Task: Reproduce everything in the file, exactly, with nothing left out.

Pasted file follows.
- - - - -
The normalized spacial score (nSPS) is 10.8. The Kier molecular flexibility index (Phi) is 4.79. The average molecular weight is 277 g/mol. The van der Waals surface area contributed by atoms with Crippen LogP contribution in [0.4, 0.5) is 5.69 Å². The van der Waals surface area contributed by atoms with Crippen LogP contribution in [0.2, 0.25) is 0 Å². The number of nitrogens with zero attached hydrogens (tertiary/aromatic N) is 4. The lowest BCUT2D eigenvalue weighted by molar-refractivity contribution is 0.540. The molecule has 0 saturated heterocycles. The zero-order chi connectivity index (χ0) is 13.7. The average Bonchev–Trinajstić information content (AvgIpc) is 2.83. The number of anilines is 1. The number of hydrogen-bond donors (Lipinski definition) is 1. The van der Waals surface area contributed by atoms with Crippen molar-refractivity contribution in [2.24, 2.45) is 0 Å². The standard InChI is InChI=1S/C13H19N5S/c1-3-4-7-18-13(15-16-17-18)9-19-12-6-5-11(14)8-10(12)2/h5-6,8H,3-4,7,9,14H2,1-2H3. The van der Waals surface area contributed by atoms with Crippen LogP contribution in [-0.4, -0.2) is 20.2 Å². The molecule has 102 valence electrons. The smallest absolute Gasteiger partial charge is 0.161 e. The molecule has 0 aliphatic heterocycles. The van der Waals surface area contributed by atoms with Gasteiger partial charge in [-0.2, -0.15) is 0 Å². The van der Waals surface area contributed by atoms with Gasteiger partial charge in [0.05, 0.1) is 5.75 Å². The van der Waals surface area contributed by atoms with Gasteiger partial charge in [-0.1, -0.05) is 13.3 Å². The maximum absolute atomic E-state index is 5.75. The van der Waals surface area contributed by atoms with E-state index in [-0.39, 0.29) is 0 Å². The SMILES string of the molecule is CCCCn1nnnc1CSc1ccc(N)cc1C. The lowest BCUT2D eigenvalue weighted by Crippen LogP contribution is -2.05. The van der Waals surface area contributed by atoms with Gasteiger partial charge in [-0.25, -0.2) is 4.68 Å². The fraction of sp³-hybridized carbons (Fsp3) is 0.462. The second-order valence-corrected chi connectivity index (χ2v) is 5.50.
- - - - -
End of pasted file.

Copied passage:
The normalized spacial score (nSPS) is 10.8. The Kier molecular flexibility index (Phi) is 4.79. The average molecular weight is 277 g/mol. The van der Waals surface area contributed by atoms with Crippen LogP contribution in [0.4, 0.5) is 5.69 Å². The van der Waals surface area contributed by atoms with Crippen LogP contribution in [0.2, 0.25) is 0 Å². The number of nitrogens with zero attached hydrogens (tertiary/aromatic N) is 4. The lowest BCUT2D eigenvalue weighted by molar-refractivity contribution is 0.540. The molecule has 0 saturated heterocycles. The zero-order chi connectivity index (χ0) is 13.7. The average Bonchev–Trinajstić information content (AvgIpc) is 2.83. The number of anilines is 1. The number of hydrogen-bond donors (Lipinski definition) is 1. The van der Waals surface area contributed by atoms with Crippen molar-refractivity contribution in [2.24, 2.45) is 0 Å². The standard InChI is InChI=1S/C13H19N5S/c1-3-4-7-18-13(15-16-17-18)9-19-12-6-5-11(14)8-10(12)2/h5-6,8H,3-4,7,9,14H2,1-2H3. The van der Waals surface area contributed by atoms with Crippen LogP contribution in [-0.4, -0.2) is 20.2 Å². The molecule has 102 valence electrons. The smallest absolute Gasteiger partial charge is 0.161 e. The molecule has 0 aliphatic heterocycles. The van der Waals surface area contributed by atoms with Gasteiger partial charge in [-0.2, -0.15) is 0 Å². The van der Waals surface area contributed by atoms with Gasteiger partial charge in [0.05, 0.1) is 5.75 Å². The van der Waals surface area contributed by atoms with Gasteiger partial charge in [-0.1, -0.05) is 13.3 Å². The maximum absolute atomic E-state index is 5.75. The van der Waals surface area contributed by atoms with E-state index in [-0.39, 0.29) is 0 Å². The SMILES string of the molecule is CCCCn1nnnc1CSc1ccc(N)cc1C. The lowest BCUT2D eigenvalue weighted by Crippen LogP contribution is -2.05. The van der Waals surface area contributed by atoms with Gasteiger partial charge in [-0.25, -0.2) is 4.68 Å². The fraction of sp³-hybridized carbons (Fsp3) is 0.462. The second-order valence-corrected chi connectivity index (χ2v) is 5.50.